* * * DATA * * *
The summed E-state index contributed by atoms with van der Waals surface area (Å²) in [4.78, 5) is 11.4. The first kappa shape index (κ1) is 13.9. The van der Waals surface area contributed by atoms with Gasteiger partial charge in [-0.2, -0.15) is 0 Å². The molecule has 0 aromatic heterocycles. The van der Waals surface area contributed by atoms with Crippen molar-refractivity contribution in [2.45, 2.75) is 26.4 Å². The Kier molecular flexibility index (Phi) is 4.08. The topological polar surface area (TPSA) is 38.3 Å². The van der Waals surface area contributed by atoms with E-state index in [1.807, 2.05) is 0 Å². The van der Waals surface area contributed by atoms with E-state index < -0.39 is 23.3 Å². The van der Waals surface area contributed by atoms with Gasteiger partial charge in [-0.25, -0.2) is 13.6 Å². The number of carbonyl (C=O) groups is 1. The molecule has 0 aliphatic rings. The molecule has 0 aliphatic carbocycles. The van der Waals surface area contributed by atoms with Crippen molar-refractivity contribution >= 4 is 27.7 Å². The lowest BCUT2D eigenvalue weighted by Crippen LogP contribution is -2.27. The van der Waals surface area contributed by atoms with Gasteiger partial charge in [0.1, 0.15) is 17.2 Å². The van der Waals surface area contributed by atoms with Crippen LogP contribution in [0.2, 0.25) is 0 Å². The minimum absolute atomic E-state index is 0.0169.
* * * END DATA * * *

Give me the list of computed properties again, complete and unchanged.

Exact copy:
The summed E-state index contributed by atoms with van der Waals surface area (Å²) in [4.78, 5) is 11.4. The first kappa shape index (κ1) is 13.9. The van der Waals surface area contributed by atoms with Gasteiger partial charge in [-0.2, -0.15) is 0 Å². The molecule has 0 aromatic heterocycles. The van der Waals surface area contributed by atoms with Crippen molar-refractivity contribution in [2.45, 2.75) is 26.4 Å². The Kier molecular flexibility index (Phi) is 4.08. The topological polar surface area (TPSA) is 38.3 Å². The van der Waals surface area contributed by atoms with E-state index in [1.807, 2.05) is 0 Å². The van der Waals surface area contributed by atoms with E-state index < -0.39 is 23.3 Å². The van der Waals surface area contributed by atoms with Gasteiger partial charge in [-0.25, -0.2) is 13.6 Å². The number of carbonyl (C=O) groups is 1. The molecule has 0 aliphatic rings. The molecule has 0 aliphatic carbocycles. The van der Waals surface area contributed by atoms with Crippen molar-refractivity contribution >= 4 is 27.7 Å². The lowest BCUT2D eigenvalue weighted by Crippen LogP contribution is -2.27. The van der Waals surface area contributed by atoms with Gasteiger partial charge in [0.1, 0.15) is 17.2 Å². The van der Waals surface area contributed by atoms with Crippen LogP contribution in [0.2, 0.25) is 0 Å². The minimum absolute atomic E-state index is 0.0169.